A panel of US and international experts met in September 2011, in Washington, DC, to review the latest scientific data on the hormonal changes that mark reproductive aging in women and to reach consensus on defining the reproductive stages in a woman's life from pre-menopause to the late postmenopausal period. STRAW+10 represents an update to the landmark STRAW (Stages of Reproductive Aging Workshop) system put into place ten years ago that paved the way for international studies that have led to a greater understanding of reproductive aging in women.
The new report includes the following revisions:
The STRAW+10 report is published in the Menopause, Journal of Clinical Endocrinology and Metabolism, Climacteric, and Fertility and Sterility.
The symposium was co-sponsored by The National Institute on Aging (NIA), The Office of Research on Women's Health (ORWH), as well as The North American Menopause Society (NAMS), The American Society for Reproductive Medicine (ASRM), The International Menopause Society (IMS), and The Endocrine Society.
Dr. Margery Gass, Executive Director of The North American Menopause Society comments: "The North American Menopause Society convened a group of experts from key medical societies around the world to update our understanding of the stages women go through from adolescence to menopause and beyond. This new update has broader application to more women and provides additional details for determining where a woman is in these reproductive stages".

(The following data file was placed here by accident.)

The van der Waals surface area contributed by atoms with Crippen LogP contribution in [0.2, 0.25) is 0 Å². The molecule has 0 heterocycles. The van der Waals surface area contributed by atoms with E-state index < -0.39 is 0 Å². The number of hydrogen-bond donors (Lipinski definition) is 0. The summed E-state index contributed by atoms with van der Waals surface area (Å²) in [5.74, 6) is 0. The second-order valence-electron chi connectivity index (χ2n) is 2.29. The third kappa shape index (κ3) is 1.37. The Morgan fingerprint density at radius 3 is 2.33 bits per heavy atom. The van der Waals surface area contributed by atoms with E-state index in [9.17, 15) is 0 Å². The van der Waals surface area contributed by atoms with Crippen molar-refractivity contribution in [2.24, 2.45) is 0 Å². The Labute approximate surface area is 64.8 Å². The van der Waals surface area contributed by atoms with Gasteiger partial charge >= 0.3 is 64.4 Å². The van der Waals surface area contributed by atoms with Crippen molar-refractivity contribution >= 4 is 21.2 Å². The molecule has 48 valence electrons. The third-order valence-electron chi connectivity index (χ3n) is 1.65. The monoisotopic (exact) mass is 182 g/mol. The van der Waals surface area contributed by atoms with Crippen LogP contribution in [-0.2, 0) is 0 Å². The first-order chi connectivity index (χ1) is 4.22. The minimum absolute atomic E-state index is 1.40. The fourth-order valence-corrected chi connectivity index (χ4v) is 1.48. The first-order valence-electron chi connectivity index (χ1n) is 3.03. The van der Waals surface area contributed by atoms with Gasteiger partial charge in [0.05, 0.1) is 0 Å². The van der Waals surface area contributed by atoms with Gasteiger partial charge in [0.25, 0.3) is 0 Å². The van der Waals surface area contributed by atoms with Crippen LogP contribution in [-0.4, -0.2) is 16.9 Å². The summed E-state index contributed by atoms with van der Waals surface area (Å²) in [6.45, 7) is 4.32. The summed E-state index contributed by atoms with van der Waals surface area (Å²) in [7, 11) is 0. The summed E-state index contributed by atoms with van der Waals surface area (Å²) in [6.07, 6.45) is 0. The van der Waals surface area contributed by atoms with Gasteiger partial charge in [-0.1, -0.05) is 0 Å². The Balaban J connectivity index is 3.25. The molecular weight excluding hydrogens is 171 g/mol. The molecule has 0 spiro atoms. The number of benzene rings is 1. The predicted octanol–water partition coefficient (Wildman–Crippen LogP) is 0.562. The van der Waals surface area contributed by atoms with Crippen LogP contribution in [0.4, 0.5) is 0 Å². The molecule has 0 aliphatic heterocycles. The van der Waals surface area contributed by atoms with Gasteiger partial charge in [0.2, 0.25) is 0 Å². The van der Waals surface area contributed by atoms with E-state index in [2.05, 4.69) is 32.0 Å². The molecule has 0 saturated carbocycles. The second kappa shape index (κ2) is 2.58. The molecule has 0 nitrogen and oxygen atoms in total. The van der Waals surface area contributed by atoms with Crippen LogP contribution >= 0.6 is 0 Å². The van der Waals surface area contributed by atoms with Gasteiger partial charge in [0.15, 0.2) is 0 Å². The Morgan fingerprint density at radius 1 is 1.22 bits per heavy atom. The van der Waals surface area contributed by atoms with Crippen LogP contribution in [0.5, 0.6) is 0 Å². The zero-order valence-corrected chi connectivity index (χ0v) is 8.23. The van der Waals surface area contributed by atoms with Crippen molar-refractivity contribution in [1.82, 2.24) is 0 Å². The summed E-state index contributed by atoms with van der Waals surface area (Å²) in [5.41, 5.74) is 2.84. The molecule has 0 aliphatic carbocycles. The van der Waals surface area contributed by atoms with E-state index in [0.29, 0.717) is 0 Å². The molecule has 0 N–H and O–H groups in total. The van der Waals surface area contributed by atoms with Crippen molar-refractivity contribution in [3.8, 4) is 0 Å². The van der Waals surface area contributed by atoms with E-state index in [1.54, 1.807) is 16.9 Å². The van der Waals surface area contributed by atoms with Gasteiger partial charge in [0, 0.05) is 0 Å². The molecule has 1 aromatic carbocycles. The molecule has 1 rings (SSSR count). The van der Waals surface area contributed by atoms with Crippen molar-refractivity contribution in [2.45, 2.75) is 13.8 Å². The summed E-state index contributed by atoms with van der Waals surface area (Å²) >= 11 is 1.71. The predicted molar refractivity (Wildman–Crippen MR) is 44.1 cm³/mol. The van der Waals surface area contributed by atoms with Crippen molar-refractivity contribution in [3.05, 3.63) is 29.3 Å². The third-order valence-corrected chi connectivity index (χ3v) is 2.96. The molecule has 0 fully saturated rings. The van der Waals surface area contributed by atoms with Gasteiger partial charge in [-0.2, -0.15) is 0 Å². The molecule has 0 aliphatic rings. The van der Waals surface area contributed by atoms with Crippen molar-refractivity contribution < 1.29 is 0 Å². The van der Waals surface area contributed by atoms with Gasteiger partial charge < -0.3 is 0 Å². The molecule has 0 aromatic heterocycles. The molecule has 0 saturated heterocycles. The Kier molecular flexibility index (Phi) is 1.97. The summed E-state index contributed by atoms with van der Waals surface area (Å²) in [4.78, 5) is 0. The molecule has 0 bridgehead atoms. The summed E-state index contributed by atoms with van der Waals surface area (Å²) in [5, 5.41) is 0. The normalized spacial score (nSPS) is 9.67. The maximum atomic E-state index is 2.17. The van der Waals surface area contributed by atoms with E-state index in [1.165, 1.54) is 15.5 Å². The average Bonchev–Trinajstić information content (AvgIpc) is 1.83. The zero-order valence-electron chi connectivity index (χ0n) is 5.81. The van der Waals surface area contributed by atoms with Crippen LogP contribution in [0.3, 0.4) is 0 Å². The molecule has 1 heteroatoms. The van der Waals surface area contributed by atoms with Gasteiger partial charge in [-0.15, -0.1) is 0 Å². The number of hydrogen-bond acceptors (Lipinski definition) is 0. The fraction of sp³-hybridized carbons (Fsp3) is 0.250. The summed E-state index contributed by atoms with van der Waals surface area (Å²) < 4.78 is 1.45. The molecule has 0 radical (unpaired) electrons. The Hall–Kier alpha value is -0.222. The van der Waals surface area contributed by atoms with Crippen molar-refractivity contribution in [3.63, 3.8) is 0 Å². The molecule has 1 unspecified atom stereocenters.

Founded in 1989, The North American Menopause Society (NAMS) is North America's leading nonprofit organization dedicated to promoting the health and quality of life of all women during midlife and beyond through an understanding of menopause and healthy aging. Its multidisciplinary membership of 2,000 leaders in the field—including clinical and basic science experts from medicine, nursing, sociology, psychology, nutrition, anthropology, epidemiology, pharmacy, and education—makes NAMS uniquely qualified to serve as the definitive resource for health professionals and the public for accurate, unbiased information about menopause and healthy aging. To learn more about NAMS, visit our website: www.menopause.org
Menopause, published monthly, provides a forum for new research, applied basic science, and clinical guidelines on all aspects of menopause. The scope and usefulness of the journal extend beyond gynecology, encompassing many varied biomedical areas, including internal medicine, family practice, medical subspecialties such as cardiology and geriatrics, epidemiology, pathology, sociology, psychology, anthropology, and pharmacology.
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